- Created by: Molly Harris
- Created on: 17-06-12 12:07
Italy is an example of the recent expansion of holiday choice.
The Italian Alps: people who enjoy skiing, sightseeing and hiking.
Venice: canals, renaissance architecture.
Vernazza: family holidays, sunbathing.
Dubai is an example of tourism in different countries.
- It is easily accessible from Europe, Asia and Africa with 120 airlines flying there.
- Tourism in dubai is growing quickly.
- Around 2.8 million people visited in 2000, and in 2010 there was 10 million people.
- Hotel revenue was up by 22% from 2007 to 2008.
- Famous for its duty-free shopping malls, large department stores and markets.
- Prices are reasonable.
- Emirates Airlines that do long-haul flights often stop off in Dubai where they are based.
- Sightseeing is popular - the zoo, the markets, watersports.
- Excursions are also popular to the wetland mudflat to see different bird species.
Blackpool is an example of a resort rejuvinating itself.
- Became a major tourist resort in the 19th century with inhabitants of nothern industrial towns.
- Business boomed betwee 1900 and 950 with factory workers (more disposable income).
- Attracted some private investment to upgrade some areas.
- However around 1970, package holidays were popular and the British weather unreliable.
- There was a decline.
- People began to visit for day-trips or a weekend.
- One approach to get out of the recession was plans for a supercasino.
- These fell through.
- However, Blackpool is still aiming for rejuvination.
The Lake District is an example of a National Park.
- Famous for its amazing scenery, abundant wildlife and cultural heritage.
- Small boats are allowed on many lakes.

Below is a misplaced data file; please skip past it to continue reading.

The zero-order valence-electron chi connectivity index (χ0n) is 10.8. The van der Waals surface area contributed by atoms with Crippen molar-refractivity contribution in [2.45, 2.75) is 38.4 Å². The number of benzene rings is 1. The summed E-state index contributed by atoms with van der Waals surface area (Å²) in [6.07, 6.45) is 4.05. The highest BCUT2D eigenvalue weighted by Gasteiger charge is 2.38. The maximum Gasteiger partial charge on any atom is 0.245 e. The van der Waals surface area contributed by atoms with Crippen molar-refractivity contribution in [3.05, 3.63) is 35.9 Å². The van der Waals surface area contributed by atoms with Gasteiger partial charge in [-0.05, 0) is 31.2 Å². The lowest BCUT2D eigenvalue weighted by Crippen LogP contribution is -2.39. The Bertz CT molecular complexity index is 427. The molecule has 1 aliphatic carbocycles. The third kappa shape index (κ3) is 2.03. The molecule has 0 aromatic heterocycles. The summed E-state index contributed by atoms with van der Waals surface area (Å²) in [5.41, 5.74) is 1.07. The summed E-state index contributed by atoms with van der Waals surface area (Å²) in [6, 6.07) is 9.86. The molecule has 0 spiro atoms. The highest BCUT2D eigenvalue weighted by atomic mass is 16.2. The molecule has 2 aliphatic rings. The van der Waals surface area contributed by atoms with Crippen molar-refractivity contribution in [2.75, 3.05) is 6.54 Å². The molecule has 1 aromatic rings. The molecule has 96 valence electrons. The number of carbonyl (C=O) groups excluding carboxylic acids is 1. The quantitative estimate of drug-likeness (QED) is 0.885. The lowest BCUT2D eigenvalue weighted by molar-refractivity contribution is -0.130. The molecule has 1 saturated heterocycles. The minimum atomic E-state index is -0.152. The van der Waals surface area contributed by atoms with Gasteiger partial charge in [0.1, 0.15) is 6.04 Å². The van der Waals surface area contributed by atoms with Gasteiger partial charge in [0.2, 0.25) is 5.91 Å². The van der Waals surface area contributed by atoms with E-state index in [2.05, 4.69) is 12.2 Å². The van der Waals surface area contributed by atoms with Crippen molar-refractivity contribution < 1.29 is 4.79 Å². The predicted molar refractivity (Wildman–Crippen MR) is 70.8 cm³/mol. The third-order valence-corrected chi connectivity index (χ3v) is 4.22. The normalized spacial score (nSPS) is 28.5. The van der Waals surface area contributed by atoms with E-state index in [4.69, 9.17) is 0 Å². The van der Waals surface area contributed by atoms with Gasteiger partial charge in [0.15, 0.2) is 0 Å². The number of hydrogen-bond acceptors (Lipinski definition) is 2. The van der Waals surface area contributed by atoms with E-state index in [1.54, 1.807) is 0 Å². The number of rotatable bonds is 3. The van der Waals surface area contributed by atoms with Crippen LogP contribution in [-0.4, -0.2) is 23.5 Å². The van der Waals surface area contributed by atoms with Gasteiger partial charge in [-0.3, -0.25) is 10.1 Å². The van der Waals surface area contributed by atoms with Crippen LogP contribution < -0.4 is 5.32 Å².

- Walking is one of the most popular activities.
- Historical and cultural sights also attract tourists.
- Traffic problems: Queues are common, as are congestion and parking.
- Honeypot sites: Several areas have scarred landscapes, there is also footpath erosion.
- Pressure on property: Holiday cottages are not occupied all year, holidaymakers often do not support local businesses, there is increased demands therefore increased house prices, forcing some locals out to find affordable homes.
- Environmental issues: Fuel spills from boats are uncommon causing pollution, all the wash from fast motor vehicals erode the shore.
Jamaica is an example of mass tourism.
- The Caribbean's main tourist destinations.
- Tourism is the countries second biggest earner.
- Many local businesses depend on tourism, like food production.
- Jamaica has much to offer tourists: watersports, wildlife sanctuaries etc.
- Nowadays there is a growth in community tourism where the tourist gets more interaction with the local people, and the money earned goes directly to the people rather than to large international businesses.
- Jamaica now offers some eco-tourism.
Antarctica is an example of extreme tourism.
- Small-scale tourism started in 1950s when commercial shipping took a few passengers.
- There were 9,000 tourists in 1992-3 and 46,000 in 2007-8.
- Over 100 tourist companies are involved.
- Tourist areas have quickly become honeypots.
- Walking, kayaking, skiing are a few activities.
- The tourists can disturb the wildlife.
- Oil-spills are common.
- There are limits for tourists, protection is the number one priority.
- Tourists can't visit Sites of Special Scientific Interest.
- No ships carrying over 500 passengers can land.
- However there are fears this will change.
The Galapagos Islands
The Galapagos Islands are an example of ecotourism.
- The volcanic Galapagos Islands lie 1,000km off the west coast of South America.
- About 90% of the islands are National Parks or marine reserves.
- The islands are amoung the most precious ecosystems in the world.
- Tourists visit uner strict rules: only small ships allowed, the Galapagos Conservation Trusr receives £25 from every visitor, visitors are prevented from causing damage.
- Environmental benefits: local people have to make a living.
- Economic benefits to the local economy: local businesses have been started to provide the needs of tourists.
- Economic benefits to the lives of individuals: people are emplyed in guest houses, on boats and as guides. The income is enough to make a difference to a household.